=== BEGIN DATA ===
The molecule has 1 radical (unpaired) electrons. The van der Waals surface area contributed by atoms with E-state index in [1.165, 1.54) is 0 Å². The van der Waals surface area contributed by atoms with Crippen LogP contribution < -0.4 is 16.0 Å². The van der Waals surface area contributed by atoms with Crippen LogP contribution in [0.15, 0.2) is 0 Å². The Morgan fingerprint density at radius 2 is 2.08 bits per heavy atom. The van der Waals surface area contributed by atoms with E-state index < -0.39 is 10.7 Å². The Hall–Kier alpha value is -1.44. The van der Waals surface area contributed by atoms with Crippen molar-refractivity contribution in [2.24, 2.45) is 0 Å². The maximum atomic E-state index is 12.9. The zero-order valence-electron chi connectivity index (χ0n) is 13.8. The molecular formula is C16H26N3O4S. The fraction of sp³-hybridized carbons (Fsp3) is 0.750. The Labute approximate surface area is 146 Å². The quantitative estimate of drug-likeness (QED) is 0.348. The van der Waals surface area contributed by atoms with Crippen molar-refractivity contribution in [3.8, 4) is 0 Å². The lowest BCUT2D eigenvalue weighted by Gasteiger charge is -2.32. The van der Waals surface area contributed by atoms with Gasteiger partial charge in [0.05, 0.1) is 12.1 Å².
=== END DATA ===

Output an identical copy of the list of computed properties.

The molecule has 1 radical (unpaired) electrons. The van der Waals surface area contributed by atoms with E-state index in [1.165, 1.54) is 0 Å². The van der Waals surface area contributed by atoms with Crippen LogP contribution < -0.4 is 16.0 Å². The van der Waals surface area contributed by atoms with Crippen LogP contribution in [0.15, 0.2) is 0 Å². The Morgan fingerprint density at radius 2 is 2.08 bits per heavy atom. The van der Waals surface area contributed by atoms with E-state index < -0.39 is 10.7 Å². The Hall–Kier alpha value is -1.44. The van der Waals surface area contributed by atoms with Crippen molar-refractivity contribution in [2.24, 2.45) is 0 Å². The maximum atomic E-state index is 12.9. The zero-order valence-electron chi connectivity index (χ0n) is 13.8. The molecular formula is C16H26N3O4S. The fraction of sp³-hybridized carbons (Fsp3) is 0.750. The Labute approximate surface area is 146 Å². The quantitative estimate of drug-likeness (QED) is 0.348. The van der Waals surface area contributed by atoms with Crippen molar-refractivity contribution in [3.8, 4) is 0 Å². The lowest BCUT2D eigenvalue weighted by Gasteiger charge is -2.32. The van der Waals surface area contributed by atoms with Gasteiger partial charge in [0.05, 0.1) is 12.1 Å².